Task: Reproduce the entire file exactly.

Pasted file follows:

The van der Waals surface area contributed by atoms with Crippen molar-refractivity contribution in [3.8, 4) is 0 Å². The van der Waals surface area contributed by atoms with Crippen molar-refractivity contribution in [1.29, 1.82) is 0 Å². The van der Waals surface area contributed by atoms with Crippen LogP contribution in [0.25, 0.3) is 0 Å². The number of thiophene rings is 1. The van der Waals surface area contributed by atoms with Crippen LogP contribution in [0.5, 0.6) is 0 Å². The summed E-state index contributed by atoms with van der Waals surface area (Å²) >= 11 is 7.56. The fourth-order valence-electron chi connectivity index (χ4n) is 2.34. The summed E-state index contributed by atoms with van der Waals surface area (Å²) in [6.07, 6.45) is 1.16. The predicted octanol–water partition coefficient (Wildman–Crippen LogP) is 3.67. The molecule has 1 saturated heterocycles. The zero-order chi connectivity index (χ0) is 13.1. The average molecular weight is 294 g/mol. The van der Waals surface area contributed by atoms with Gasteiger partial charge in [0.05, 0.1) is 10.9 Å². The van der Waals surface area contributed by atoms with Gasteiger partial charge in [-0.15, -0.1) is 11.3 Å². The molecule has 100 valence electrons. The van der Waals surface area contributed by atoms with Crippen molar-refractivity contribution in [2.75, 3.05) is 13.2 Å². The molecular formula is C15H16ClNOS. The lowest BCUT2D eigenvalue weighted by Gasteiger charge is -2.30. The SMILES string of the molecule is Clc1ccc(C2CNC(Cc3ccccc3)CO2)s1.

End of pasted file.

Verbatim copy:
The van der Waals surface area contributed by atoms with Crippen molar-refractivity contribution in [3.8, 4) is 0 Å². The van der Waals surface area contributed by atoms with Crippen molar-refractivity contribution in [1.29, 1.82) is 0 Å². The van der Waals surface area contributed by atoms with Crippen LogP contribution in [0.25, 0.3) is 0 Å². The number of thiophene rings is 1. The van der Waals surface area contributed by atoms with Crippen LogP contribution in [0.5, 0.6) is 0 Å². The summed E-state index contributed by atoms with van der Waals surface area (Å²) >= 11 is 7.56. The fourth-order valence-electron chi connectivity index (χ4n) is 2.34. The summed E-state index contributed by atoms with van der Waals surface area (Å²) in [6.07, 6.45) is 1.16. The predicted octanol–water partition coefficient (Wildman–Crippen LogP) is 3.67. The molecule has 1 saturated heterocycles. The zero-order chi connectivity index (χ0) is 13.1. The average molecular weight is 294 g/mol. The van der Waals surface area contributed by atoms with Gasteiger partial charge in [0.05, 0.1) is 10.9 Å². The van der Waals surface area contributed by atoms with Gasteiger partial charge in [-0.15, -0.1) is 11.3 Å². The molecule has 100 valence electrons. The van der Waals surface area contributed by atoms with Crippen molar-refractivity contribution in [2.75, 3.05) is 13.2 Å². The molecular formula is C15H16ClNOS. The lowest BCUT2D eigenvalue weighted by Gasteiger charge is -2.30. The SMILES string of the molecule is Clc1ccc(C2CNC(Cc3ccccc3)CO2)s1.